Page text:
The biggest controversy in the men’s basketball team’s season took place during a game, but didn’t involve the team at all.
Jason Deck, a sophomore business major, was involved in the first replay review at the Sun Dome in the Bulls’ game against St. John’s on Saturday to determine if he stepped on the half-court line prior to sinking a shot in what an Athletic Department waiver calls the “Shot for Cash Promotion.” The ball banked in, and Deck and the crowd thought he’d won $500. But immediately after draining the shot, Assistant Director of Athletics for Marketing and Event Management Kosha Irby called the shot no good.
“The kid shot the ball on his first shot and makes it,” Irby said. “But if you look at the replay, he clearly stepped on the line. Part of the rules are that you clearly cannot go over the line.”
Deck, who was celebrating after his incredible shot, was surprised when Irby approached him amid a storm of boos.
“I was walking back over to the sideline and I just turned and everyone was booing,” Deck said. “I had no idea what was going on, and then the guy put his arm around me and said, ‘Your foot was on the line, you got to go back and shoot it.”
Deck reluctantly returned to the court the next time-out only to miss his next two attempts.
“As I looked back over, there was a lot of confusion because nobody knew if he was kidding or not,” Deck said.
Before the Athletic Department would rule on the shot, Irby and Associate Athletic Director Tom Veit decided to take a look at the replay, using the Sun Dome’s four new screens.
“One of the good things about the new boards is you can see everything,” Veit said. “More or less he crossed over the line, and Kosha made the right call at the time.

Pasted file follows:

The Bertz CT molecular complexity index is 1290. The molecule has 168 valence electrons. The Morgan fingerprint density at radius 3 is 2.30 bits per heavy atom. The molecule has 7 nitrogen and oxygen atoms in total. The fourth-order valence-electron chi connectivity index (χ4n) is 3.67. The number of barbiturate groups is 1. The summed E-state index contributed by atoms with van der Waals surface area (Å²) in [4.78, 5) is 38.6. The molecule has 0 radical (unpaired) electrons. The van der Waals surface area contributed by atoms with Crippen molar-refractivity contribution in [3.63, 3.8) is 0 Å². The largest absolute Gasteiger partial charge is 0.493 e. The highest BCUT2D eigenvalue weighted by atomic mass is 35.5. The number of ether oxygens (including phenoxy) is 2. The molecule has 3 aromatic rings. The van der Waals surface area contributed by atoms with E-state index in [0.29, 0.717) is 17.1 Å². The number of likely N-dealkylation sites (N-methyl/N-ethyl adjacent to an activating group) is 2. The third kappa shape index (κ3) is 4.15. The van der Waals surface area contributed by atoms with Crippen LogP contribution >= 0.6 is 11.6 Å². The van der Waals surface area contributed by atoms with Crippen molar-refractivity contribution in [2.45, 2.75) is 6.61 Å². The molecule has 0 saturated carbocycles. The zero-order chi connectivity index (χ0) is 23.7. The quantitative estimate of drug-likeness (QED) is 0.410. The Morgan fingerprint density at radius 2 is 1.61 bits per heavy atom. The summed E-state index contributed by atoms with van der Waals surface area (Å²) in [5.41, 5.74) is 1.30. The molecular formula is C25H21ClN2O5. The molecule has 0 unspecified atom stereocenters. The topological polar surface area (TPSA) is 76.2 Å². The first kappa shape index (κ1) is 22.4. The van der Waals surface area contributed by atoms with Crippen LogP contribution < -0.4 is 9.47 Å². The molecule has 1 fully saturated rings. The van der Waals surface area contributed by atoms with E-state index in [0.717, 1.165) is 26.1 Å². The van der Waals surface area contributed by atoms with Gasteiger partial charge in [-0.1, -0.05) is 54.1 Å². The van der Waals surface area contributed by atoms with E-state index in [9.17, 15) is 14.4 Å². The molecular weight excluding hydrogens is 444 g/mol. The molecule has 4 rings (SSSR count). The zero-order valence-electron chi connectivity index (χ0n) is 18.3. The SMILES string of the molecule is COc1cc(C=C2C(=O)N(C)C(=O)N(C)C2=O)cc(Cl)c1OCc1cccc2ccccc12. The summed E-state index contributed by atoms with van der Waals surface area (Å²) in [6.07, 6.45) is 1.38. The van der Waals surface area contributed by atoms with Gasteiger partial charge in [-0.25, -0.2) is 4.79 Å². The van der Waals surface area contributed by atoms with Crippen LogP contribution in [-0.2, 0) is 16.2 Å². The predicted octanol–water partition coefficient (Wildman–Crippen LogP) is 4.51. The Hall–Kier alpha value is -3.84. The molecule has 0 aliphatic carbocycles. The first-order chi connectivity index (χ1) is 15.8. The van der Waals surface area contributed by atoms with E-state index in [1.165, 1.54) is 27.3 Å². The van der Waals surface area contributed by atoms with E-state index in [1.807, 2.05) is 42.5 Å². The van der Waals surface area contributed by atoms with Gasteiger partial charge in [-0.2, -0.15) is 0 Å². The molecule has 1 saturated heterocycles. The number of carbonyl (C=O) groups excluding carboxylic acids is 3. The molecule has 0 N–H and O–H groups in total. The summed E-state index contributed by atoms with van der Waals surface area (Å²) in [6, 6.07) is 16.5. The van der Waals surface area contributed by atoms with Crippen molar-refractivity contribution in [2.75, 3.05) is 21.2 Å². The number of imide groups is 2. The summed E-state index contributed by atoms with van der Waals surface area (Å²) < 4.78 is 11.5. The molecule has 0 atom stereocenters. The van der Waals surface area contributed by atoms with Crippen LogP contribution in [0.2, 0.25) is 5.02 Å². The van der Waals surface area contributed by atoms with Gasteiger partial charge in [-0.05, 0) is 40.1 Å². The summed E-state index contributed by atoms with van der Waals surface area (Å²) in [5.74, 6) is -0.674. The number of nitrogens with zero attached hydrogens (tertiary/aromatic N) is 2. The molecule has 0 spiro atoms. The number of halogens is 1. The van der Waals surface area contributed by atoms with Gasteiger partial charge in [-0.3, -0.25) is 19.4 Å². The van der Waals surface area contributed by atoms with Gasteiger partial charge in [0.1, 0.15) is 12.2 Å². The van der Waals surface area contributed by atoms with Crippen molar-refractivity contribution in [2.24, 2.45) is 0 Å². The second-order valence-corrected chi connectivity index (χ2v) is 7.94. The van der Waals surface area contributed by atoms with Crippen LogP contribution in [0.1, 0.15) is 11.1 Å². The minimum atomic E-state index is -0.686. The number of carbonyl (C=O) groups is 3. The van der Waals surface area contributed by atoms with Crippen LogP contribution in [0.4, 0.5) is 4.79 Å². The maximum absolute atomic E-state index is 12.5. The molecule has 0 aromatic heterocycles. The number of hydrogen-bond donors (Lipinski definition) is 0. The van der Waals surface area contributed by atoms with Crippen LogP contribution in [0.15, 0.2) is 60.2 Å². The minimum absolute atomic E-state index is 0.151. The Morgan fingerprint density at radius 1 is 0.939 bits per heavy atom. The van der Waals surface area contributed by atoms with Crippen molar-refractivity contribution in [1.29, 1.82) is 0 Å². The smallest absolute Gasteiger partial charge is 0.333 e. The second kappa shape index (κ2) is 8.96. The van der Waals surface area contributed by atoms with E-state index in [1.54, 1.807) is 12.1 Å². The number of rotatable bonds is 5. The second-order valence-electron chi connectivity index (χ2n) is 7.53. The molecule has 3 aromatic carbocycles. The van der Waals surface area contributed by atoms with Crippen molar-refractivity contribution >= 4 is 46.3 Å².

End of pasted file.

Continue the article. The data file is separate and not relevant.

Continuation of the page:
“It took actually all of two replays to determine. I saw that from the court we went to the replay to how far he was over and it was really by a toenail.”
Deck remained on the sideline more confused than ever as the Athletic Department deliberated.
“We kind of looked at it like an NFL call,” Veit said. “Where we looked at it and it was something where it was close enough where it could have gone either way. The decision at first was to not give him the money.”According to the waiver, which Deck signed, the fifth criteria states, “No part of the contestant’s body or clothing may come in contact with the demarcation lines prior to releasing the ball. Any such contact shall constitute a foul and the shot will be considered missed.”
Veit said each participant in the promotion is fully aware of the rules.”Here’s the deal,” Veit said. “Whatever the rules of the contest are, the person knows it before they ever get in the contest.”
But Deck denies any knowledge of the aforementioned rule.
“They made me sign something like right at the beginning,” Deck said. “My name, my address, I don’t even remember what it said – just a page with information.”
Asked if he remembered a rules page, Deck said, “I think there was. I couldn’t tell you what it said. I just kind of signed it and said, ‘Let’s do it.'”
Despite the violation, the Athletic Department decided to award Deck the prize and later in the game, Deck was approached by Irby.
“He came back over and said, ‘My boss said I have to give you the money,'” said Deck, who was escorted by Irby to the middle of the floor to shake his hand while the announcer said Deck would receive the money upon further review.
“It could have gone either way,” Veit said. “We decided to err on the side of saying, ‘Hey, you won,’ instead of saying, ‘No, he didn’t.'”
The Athletic Department also said it would award Deck the $500 even if the sponsor of the promotion – the USF Federal Credit Union – disputed the outcome. According to ESPN Regional’s Chris Lahey, who spoke to Tom Ness, the president of the credit union, Ness is “more than happy” to pay Deck.
Whatever happens with the money, Deck is just happy he got the chance.
“Before I went out and shot the ball, (Irby) said, ‘This is a joke. If you don’t make it, you’ll still get a pat on the back from me,'” Deck said.
According to a conversation between Irby and Deck, Deck should receive the money in two to three weeks in a formal presentation at another basketball game. But did he ever get that pat on the back?
“No, I never did.”